Dramatic strength combined with zero shrinkage puts engineered beams and headers on more and more job sites.
Synopsis: A general discussion of laminated strand lumber (LSL), glue laminated timber (glulam), laminated veneer lumber (LVL), and parallel strand lumber (Parallam), including a brief background of each material, a comparison of the costs, strength, appearance, and availability of each, and a description of how each is best utilized on the job site.
Engineered structural beams made their North American debut in 1934 in Peshtigo, Wisconsin, just north of Green Bay. Glue laminated timber (or glulam) had been widely used in Europe for decades, but when Max Hanisch, a German immigrant, suggested glulam for the new gymnasium at Peshtigo High School, building traditionalists balked. The Wisconsin State Industrial Commission demanded steel reinforcements, but Hanisch prevailed. He and his partners supplied arched glulam beams that are still in service over 70 years later.
That was then. Now manufacturers combine relatively small pieces of wood with adhesives to form a variety of structural members that can be three times as strong as the sawn timbers they replace. Glulam was followed in 1970 by laminated veneer lumber (LVL). Later, MacMillan Bloedel, the Canadian forest-products giant, invented two other engineered framing materials: parallel strand lumber (PSL), sold as Parallam, and laminated strand lumber (LSL), sold as Timber Strand. On the horizon are structural members that combine wood fiber with more exotic materials such as Kevlar or carbon filament for even better performance
Despite a higher cost, engineered beams are in demand
Builders and manufacturers both are reaping the rewards of engineered beams and headers. Engineered lumber supports much heavier loads than sawn timbers of the same size. Unlike sawn lumber, engineered lumber shows little if any shrinkage (reducing problems like sagging floors and cracked drywall) and has consistent design values. The downside: Engineered beams may cost three times as much as Douglas-fir dimensional lumber.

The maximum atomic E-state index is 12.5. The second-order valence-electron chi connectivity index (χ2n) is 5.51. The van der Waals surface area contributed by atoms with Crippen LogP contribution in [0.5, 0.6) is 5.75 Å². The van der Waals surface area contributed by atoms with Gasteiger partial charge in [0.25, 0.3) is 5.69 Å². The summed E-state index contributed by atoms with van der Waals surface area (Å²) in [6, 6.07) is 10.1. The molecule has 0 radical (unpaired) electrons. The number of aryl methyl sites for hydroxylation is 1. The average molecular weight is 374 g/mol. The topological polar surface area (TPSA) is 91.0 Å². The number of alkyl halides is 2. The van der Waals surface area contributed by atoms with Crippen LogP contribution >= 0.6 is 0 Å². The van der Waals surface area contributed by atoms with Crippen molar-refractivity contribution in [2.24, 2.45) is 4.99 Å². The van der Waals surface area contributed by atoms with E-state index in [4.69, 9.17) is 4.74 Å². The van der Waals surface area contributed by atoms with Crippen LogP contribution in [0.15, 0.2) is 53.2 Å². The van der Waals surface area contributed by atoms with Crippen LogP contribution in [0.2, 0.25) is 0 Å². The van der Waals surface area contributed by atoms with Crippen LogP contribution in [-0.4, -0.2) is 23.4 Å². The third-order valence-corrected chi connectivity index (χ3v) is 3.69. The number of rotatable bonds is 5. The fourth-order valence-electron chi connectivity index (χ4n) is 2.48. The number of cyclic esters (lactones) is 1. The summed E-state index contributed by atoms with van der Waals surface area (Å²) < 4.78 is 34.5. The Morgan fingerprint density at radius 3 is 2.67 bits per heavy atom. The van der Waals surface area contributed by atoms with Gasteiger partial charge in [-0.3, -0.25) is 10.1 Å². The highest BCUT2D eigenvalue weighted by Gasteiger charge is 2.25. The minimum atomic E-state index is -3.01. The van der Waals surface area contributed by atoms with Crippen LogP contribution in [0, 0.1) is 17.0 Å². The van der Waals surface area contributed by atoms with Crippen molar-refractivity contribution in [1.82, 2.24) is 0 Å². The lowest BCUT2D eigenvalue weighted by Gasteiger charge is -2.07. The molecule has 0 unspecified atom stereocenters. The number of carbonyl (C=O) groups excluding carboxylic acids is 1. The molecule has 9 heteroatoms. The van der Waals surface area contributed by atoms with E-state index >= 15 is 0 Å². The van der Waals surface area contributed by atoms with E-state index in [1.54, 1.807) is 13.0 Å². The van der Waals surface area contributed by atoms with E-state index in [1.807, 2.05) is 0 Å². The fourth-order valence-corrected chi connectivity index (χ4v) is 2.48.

For manufacturers, engineered lumber represents a market opportunity just as supplies of tight-grained, old-growth timber dwindle and complaints about inferior fast-growth timber increase. Engineered wood turns spindly second- and third-growth timber—the very stuff many builders have learned to hate—into reliable framing material. Although not all green builders embrace the trend, high-tech manufacturing and materials make it possible to conserve timber by using species that are otherwise unsuitable for framing.
A variety of wood species can go into engineered framing lumber. But because it’s manufactured with specific design values in mind, the particular species doesn’t matter much to the builder. Dan Harris, director of a Trus Joist training center, compares it to buying Kentucky Fried Chicken: “It’s like the Colonel. You’re buying that piece of chicken, and it better taste the same every time. All the manufacturers test their stuff. Regardless of the species, the strength is there.”
Glulam: High strength in a decorative package
Glulam is stacks of dimensional lumber glued together like a wood sandwich. Where boards of one lamination meet end to end, manufacturers use finger joints for added strength. In the eastern United States, glulam usually is made of southern yellow pine, which is stiff, strong and plentiful. In the West, Douglas fir and larch often are used, but other species also can be ordered. Glulam is graded for appearance and strength, and it can be pressure-treated for exterior use.
For photos and to learn about the two new kinds of engineered beams, click the View PDF button below.
From Fine Homebuilding #150